Charting a resilient future: A business imperative for the Philippines

(First of two parts)


• Climate resilience is becoming an existential necessity in the Philippines due to the country’s vulnerability to climatic upheavals.

• Top government and private officials are stressing the need for resilience against climate impacts and the development of specific insurance products for climate change-related disasters.

• Philippine corporations are carrying out in-depth climate risk evaluations, which are aligned with global sustainability reporting standards.

In an era where climate change reshapes global economies, resilience transitions from a mere buzzword to a fundamental business strategy. For the Philippines, a nation perennially at the crossroads of climatic upheavals, this transition is not just strategic — it’s existential. The imperative for climate resilience is underscored by scientific projections, economic analyses, and policy shifts that beckon Philippine businesses toward sustainability and resilience.

This article discusses the importance of informed action, strategic foresight, and collaboration in building climate resilience. It highlights the pivotal role of business leadership in promoting sustainability and resilience as key drivers of economic growth and competitive advantage in the Philippines.

The second part of this series will focus on practical strategies and success stories, providing a roadmap for businesses to effectively manage climate risk with agility and insight.

Understanding climate resilience

At its core, climate resilience involves the capacity of businesses to adapt, survive, and thrive in the face of climate-induced disruptions. This notion gains prominence against the backdrop of the Philippines’ acute vulnerability to climate risks, highlighted by its ranking on Germanwatch’s most recent Global Climate Risk Index, an annual report that analyzes the effects of weather-related loss events.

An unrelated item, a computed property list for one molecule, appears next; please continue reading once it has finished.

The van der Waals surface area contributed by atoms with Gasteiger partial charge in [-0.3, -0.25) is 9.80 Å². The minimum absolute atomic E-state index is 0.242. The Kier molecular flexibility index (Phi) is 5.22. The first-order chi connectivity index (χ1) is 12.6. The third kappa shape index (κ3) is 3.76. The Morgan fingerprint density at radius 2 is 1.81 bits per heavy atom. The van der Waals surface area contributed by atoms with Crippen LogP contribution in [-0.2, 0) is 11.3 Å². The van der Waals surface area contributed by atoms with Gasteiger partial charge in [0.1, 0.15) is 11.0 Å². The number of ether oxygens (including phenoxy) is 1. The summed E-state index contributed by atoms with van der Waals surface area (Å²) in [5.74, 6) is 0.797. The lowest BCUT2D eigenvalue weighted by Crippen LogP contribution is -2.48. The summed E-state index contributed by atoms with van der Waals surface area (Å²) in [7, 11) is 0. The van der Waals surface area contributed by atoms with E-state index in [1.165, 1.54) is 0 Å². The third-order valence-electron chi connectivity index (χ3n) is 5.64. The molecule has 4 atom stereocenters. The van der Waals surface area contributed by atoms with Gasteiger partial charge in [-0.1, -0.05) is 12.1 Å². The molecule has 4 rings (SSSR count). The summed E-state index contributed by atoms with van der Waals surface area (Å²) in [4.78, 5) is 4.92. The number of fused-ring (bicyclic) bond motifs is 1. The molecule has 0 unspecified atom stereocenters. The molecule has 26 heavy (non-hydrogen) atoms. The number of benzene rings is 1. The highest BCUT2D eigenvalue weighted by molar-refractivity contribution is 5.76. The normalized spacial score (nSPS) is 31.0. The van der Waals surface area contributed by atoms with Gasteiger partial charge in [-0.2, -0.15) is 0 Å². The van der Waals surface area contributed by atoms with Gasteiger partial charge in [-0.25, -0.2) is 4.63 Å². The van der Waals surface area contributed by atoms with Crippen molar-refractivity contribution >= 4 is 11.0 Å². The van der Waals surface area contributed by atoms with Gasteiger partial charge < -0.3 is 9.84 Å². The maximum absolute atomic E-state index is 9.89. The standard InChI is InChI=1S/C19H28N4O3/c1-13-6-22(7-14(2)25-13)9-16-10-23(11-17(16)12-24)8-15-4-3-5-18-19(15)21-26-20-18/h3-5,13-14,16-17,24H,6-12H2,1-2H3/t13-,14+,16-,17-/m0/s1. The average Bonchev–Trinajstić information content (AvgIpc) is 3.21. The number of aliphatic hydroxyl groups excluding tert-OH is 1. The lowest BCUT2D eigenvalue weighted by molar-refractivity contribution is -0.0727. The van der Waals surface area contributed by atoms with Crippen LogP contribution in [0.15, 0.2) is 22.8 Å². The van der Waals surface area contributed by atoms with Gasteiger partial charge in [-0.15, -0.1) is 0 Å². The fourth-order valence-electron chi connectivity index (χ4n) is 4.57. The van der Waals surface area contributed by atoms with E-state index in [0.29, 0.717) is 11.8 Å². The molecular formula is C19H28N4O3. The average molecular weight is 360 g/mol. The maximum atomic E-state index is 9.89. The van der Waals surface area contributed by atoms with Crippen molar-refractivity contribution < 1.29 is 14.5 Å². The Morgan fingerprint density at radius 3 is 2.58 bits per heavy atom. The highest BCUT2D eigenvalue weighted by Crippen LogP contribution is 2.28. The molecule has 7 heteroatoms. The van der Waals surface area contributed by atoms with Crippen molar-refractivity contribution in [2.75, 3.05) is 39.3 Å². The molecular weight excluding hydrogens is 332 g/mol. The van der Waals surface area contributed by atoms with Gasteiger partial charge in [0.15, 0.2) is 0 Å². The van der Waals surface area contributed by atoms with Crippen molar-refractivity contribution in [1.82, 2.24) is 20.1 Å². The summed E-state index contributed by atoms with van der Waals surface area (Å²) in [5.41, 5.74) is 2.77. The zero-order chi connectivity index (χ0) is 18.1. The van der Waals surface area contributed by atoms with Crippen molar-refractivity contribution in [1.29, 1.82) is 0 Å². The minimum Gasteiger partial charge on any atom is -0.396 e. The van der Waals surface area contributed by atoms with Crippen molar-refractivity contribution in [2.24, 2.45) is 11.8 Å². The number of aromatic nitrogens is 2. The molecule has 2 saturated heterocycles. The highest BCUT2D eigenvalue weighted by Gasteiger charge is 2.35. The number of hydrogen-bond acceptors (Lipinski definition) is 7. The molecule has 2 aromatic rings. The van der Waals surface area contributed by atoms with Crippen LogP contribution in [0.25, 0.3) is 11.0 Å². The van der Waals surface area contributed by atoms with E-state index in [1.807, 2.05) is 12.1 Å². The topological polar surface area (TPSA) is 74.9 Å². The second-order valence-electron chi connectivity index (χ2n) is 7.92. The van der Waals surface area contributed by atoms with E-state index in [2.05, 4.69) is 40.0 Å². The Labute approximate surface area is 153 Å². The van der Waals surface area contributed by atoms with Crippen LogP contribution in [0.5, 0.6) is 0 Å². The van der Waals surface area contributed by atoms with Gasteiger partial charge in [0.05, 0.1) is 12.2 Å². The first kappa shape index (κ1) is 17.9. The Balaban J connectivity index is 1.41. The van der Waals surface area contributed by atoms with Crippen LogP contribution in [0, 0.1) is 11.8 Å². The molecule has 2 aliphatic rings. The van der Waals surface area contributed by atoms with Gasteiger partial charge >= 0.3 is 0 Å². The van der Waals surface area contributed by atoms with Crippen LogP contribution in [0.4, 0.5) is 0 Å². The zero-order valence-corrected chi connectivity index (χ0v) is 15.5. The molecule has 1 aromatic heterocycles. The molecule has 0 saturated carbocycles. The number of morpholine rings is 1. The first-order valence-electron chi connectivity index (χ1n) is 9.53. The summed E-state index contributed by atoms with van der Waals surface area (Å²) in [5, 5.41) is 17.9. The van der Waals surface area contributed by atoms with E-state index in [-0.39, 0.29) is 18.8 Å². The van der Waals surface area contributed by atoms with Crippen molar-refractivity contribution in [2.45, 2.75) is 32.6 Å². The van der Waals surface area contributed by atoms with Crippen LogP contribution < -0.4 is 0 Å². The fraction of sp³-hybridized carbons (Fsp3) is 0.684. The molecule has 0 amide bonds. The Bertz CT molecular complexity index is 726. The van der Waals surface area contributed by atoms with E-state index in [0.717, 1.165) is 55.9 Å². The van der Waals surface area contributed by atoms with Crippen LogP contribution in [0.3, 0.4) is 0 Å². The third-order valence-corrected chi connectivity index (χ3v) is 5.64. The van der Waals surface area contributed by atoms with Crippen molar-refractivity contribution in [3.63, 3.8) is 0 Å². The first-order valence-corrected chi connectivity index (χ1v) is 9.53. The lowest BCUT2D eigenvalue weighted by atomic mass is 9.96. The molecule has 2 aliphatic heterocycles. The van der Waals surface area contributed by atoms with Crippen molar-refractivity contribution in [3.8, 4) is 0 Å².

Germanwatch is a non-profit organization that monitors global climate policies and human rights issues. Moreover, a recent publication from the Swiss Re Institute, a leading wholesale provider of reinsurance, highlights the economic impact of climate change, identifying the Philippines as the country most economically exposed to weather-related perils like floods and tropical cyclones.

In addition, new research by international journal Nature, the economic commitment of climate change, suggests that the world economy is committed to an income reduction of 19% within the next 26 years due to climate change, regardless of future emission choices.

This damage outweighs the mitigation costs required to limit global warming to 2°C by sixfold over this near-term time frame. The World Economic Forum also states that by 2050, climate change will cause an additional 14.5 million deaths and $12.5 trillion in economic losses worldwide. Healthcare systems will see an additional $1.1 trillion burden due to climate-induced effects, with floods, droughts, and heat waves identified as leading causes of climate-related mortality and economic losses, and the rise and spread of climate-sensitive diseases like malaria and dengue.

The Philippines typically experiences a significant 3% loss in GDP due to weather events, highlighting the urgency for adaptation measures to mitigate economic losses. The Swiss Re report, Changing climates: The heat is (still) on emphasizes the importance of accurately pricing climate change risk to catalyze necessary investments in adapting and resilience-building efforts.